The Importance of Social Determinants of Health in Times of Crisis
By Karen Newhouser, RN, BSN, CCM, CCDS, CCS, CDIP, CCDS-O, Clinical Documentation Integrity Content Manager, AMN Revenue Cycle Solutions
As we have all been watching the healthcare and economic crisis unfolding before our eyes, I ponder how our industry can better help people now and set them up for success when the next healthcare epidemic or pandemic occurs.
Social determinants of health (SDOH) are an integral part of population health crisis management. SDOH are socioeconomic factors that are fundamental to a population's well-being and are critical determinants in population health. Healthy People 2020 describes social determinants of health as “conditions in the environments in which people are born, live, learn, work, play, worship and age that affect a wide range of health, functioning, and quality-of-life outcomes and risks.” (Office of Disease Prevention and Health Promotion [ODPHP], 2020).
According to the ODPHP, the importance of addressing social determinants of health is highlighted in Healthy People 2020, where one of the four overarching goals is to “create social and physical environments that promote good health for all” (2020).
Social determinants of health will help pinpoint the areas of greatest need for a population and help move the individual from “doing the best they can with what they have” to the next level. As we begin to view the patient as a whole person outside of the typical healthcare setting, the phrasing “patient” becomes limiting, with the terms of “person” or “individual” preferred.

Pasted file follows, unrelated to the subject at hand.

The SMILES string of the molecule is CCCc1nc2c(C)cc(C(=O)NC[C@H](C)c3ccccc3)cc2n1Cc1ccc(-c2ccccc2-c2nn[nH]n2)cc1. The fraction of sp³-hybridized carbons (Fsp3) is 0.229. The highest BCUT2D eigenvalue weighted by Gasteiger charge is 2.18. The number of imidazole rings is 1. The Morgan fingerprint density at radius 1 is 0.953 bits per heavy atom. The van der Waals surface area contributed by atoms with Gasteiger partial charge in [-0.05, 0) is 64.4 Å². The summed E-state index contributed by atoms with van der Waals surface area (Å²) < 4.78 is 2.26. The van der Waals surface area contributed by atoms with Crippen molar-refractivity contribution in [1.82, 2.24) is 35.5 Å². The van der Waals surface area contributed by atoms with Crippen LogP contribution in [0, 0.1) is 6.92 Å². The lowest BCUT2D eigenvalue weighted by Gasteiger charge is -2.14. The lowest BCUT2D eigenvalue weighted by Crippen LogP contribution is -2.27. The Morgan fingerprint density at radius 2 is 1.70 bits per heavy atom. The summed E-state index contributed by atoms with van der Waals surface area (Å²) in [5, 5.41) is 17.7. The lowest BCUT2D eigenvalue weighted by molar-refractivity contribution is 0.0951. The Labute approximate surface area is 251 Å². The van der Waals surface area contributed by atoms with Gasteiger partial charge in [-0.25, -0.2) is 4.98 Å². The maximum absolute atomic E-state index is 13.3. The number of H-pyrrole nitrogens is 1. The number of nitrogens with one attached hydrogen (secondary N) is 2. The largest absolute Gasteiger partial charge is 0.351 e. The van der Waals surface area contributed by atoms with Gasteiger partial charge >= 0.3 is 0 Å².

As population health and SDOH become a greater focus in healthcare, clinical documentation integrity (CDI) can lead the way by identifying the patient as a whole person, not merely a DRG (diagnosis related group), APC (ambulatory payment classification), E/M (evaluation and management) level, or RAF (risk adjustment factor). With the continuum of care prominent in healthcare, the setting—such as the hospital, office, long-term care facility, or home—is a secondary focus when the person's physical, mental and social health is considered.
When one reviews the FY 2021 ICD-10-CM code and code descriptions in the Tabular List of Diseases, categories Z55-Z65, titled “Persons with potential health hazards related to socioeconomic and psychosocial circumstances,” that describes social determinants of health; codes that are especially relevant to a healthcare crisis are seen in subcategories that describe:
- Problems related to employment and unemployment
- Problems related to housing and economic circumstances
- Problems related to social environment
- Problems related to psychosocial circumstances (Holden, 2020)
Providing education and assistance and identifying the social determinants of health and the appropriate ICD-10-CM code assignment will help complete the puzzle on health status and provide statistical data on the effects of SDOH on the well-being of an individual. When SDOH codes are mapped geographically, a clear picture begins to emerge on the neighborhoods and regions that are most susceptible to the effects of disease outbreaks.